This year, Halloween (October 31) and Election Day (Tuesday, November 3rd) are only three days apart, and in this time of pandemic and economic uncertainty it’s understandable that we all may be feeling a little skittish and anxious about now. The weather is setting the mood; it’s getting dark earlier and staying that way later in the morning. There’s a chill in the air, and the wind is setting the leaves aswirl.
There are so many questions about what we should or shouldn’t be doing. Will the kids be safe ‘trick or treating?’—with or without their masks? And voting: should you go to the polls, vote by mail or hit the early voting station? How long will it take? Will it be safe? It would be nice if someone would reassure us that everything will be okay, but instead, like in a haunted house, our fears get stoked by misinformation and alarmism. And then it’s made worse by the viral nature of social media.
I read an example of this in the recent Consumer Reports Magazine:
“In late September, a photo of a dumpster full of light-blue envelopes started spreading on Twitter. The post made the explosive claim that the discarded envelopes contained more than a thousand unopened ballots—proof, the claim went, of heavy tampering in the upcoming presidential election.
“The real story of the dumpster, located in Petaluma, Calif., was quite different. Those blue slips were simply empty envelopes left over from the 2018 election. But by the time county officials stepped in to correct the record, photos of the dumpster had gone viral and made their way onto a popular far-right website.
“The volume and frequency of misinformation has accelerated significantly” from the 2016 and 2018 election cycles, says Jesse Littlewood, vice president for campaigns at Common Cause, a voter-rights advocacy group that tracks election misinformation. “We’re concerned with content that impacts people’s faith in the legitimacy of our system or somehow implies that some methods of voting are less secure then others—when there is no evidence that’s true.”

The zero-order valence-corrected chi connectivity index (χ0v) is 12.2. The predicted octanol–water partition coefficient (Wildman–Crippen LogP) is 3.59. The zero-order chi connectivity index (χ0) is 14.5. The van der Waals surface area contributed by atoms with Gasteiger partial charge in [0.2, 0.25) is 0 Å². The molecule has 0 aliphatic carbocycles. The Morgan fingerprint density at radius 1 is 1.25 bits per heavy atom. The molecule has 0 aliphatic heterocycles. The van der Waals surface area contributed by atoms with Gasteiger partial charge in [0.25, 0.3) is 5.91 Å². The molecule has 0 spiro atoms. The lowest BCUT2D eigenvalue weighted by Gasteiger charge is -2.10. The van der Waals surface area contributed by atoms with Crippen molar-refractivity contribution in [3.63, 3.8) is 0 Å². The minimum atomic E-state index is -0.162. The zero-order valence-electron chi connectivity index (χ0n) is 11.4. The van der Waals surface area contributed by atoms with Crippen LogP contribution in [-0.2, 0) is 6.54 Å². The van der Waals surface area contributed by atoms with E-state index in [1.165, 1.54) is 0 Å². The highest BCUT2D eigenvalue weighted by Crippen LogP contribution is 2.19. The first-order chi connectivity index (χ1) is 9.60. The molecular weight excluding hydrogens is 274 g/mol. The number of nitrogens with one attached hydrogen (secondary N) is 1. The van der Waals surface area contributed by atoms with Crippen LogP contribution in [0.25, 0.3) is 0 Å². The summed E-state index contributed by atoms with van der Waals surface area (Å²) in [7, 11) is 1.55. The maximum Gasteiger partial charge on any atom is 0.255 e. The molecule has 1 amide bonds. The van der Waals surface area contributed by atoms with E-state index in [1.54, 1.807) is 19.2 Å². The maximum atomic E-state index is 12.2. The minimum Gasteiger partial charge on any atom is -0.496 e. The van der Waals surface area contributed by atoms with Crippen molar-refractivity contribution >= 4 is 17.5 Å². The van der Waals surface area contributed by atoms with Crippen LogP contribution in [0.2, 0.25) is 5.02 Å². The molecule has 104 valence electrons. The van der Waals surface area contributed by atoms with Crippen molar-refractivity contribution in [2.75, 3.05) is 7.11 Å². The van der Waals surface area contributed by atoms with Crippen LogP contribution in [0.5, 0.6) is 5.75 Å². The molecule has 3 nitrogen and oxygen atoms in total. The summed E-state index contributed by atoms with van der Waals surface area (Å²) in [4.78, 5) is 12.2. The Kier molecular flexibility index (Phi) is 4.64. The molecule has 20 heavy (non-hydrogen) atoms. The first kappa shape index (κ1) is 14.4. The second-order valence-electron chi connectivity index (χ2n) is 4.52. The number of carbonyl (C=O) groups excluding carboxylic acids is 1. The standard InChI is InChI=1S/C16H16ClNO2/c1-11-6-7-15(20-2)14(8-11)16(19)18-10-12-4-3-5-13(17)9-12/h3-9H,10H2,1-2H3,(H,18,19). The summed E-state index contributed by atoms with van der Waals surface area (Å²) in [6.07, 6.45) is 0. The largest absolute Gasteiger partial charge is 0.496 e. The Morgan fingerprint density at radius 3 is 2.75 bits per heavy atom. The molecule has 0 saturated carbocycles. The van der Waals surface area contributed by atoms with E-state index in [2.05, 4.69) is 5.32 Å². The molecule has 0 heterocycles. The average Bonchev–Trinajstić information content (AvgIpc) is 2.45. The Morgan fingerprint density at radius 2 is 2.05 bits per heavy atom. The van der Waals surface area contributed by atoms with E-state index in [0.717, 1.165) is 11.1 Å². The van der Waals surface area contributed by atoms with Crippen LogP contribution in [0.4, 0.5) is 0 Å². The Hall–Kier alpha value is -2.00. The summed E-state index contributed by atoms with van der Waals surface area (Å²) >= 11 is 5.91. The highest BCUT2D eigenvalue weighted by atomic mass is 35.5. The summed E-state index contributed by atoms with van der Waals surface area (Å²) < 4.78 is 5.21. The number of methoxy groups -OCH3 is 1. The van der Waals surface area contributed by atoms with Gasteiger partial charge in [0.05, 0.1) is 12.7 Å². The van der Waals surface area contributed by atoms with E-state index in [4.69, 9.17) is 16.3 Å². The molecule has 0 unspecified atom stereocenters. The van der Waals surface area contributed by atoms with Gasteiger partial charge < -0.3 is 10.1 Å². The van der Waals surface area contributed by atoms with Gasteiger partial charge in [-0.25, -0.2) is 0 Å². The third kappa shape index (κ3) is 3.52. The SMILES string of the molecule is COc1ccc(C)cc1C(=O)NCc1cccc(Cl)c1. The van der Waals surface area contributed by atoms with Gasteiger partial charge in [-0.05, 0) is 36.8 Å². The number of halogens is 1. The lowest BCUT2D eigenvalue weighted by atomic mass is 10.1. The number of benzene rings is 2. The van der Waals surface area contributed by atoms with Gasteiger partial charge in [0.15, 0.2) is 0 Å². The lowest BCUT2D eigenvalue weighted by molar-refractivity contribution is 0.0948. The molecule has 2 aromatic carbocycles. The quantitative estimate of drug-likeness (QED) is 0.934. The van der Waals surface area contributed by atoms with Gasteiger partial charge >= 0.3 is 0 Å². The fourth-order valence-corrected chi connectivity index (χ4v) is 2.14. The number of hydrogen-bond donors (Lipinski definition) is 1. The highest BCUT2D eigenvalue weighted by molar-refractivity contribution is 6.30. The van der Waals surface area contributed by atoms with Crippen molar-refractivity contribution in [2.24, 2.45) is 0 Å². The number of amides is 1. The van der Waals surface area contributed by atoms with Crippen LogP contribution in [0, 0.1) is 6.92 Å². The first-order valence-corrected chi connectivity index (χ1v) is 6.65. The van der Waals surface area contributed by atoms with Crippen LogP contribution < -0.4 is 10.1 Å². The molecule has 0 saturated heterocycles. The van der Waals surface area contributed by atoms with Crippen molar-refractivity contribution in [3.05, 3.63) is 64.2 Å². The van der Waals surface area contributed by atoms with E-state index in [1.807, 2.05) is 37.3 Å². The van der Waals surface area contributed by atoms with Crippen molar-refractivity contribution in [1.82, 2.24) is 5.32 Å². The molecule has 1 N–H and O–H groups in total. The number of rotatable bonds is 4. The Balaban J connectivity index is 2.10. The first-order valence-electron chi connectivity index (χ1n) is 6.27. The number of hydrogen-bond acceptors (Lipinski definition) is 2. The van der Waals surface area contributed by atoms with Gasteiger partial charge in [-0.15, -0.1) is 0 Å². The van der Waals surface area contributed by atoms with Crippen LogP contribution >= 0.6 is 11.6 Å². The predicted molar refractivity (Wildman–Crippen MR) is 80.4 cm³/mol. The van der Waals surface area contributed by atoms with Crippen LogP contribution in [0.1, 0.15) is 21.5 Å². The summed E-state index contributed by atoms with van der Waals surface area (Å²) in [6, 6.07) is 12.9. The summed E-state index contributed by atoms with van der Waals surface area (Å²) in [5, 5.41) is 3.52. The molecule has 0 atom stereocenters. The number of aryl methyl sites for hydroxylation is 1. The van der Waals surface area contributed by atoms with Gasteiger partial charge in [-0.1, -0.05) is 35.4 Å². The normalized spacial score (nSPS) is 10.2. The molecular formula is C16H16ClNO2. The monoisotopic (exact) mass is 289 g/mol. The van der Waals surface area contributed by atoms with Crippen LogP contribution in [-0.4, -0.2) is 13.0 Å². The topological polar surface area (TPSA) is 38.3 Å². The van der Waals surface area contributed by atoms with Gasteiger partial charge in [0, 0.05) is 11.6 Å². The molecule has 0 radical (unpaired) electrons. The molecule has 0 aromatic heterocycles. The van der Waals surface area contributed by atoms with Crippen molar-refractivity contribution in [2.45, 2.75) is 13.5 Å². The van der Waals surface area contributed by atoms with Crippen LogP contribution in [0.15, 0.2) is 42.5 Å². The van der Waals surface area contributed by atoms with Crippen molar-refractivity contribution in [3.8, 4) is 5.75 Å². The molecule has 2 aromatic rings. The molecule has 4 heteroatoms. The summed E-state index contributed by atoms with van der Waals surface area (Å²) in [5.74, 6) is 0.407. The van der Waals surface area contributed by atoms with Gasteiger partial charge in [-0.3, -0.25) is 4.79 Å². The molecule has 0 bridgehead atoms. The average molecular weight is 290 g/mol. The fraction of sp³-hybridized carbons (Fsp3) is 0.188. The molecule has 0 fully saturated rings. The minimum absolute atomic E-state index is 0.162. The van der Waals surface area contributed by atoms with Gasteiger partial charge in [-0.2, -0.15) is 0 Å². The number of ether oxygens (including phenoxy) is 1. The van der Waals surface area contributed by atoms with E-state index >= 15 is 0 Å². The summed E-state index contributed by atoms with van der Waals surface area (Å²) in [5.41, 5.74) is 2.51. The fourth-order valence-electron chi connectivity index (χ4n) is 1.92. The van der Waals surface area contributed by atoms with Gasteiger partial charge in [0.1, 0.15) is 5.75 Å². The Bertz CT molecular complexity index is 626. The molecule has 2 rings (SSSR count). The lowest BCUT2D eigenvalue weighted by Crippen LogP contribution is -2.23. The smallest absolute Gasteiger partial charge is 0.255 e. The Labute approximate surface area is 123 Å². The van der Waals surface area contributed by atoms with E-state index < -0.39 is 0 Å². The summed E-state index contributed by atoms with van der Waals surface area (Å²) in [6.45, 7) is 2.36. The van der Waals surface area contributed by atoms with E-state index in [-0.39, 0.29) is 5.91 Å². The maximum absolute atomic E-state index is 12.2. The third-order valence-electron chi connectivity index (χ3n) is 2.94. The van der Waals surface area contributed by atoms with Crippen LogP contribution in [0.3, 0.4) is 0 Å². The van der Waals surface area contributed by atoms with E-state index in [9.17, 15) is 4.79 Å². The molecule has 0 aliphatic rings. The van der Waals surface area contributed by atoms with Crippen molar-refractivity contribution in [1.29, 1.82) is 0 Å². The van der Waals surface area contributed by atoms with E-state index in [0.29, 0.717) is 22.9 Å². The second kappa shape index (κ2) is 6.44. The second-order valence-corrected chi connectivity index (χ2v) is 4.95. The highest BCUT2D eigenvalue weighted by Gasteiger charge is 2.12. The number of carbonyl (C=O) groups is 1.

It is important in the face of uncertainty that we remember that our election systems have been stable and reliable for many decades and that our voting officials are professionals who pride themselves in holding successful elections year after year.
Yes, this time may be a little harder, because of the corona virus and because this year, despite attempts to scare them away, the voters seem more determined than ever to cast their ballot. Already there are record numbers casting early and mail-in ballots. And yes, there may well be lines at the polls on Election Day—a good sign that this year we may be able to point with pride to a high voter turnout that makes all the money and effort that goes into holding an election worthwhile.
So arm yourself with the facts—find out your registration status, where you vote and options for early voting at indianavoters.in.gov or, if you don’t want to use the internet call the Allen County Election Board, Monday through Friday 8AM to 4:30 PM at 260-449-7329—put on your mask, and go vote. You’ll be glad you did.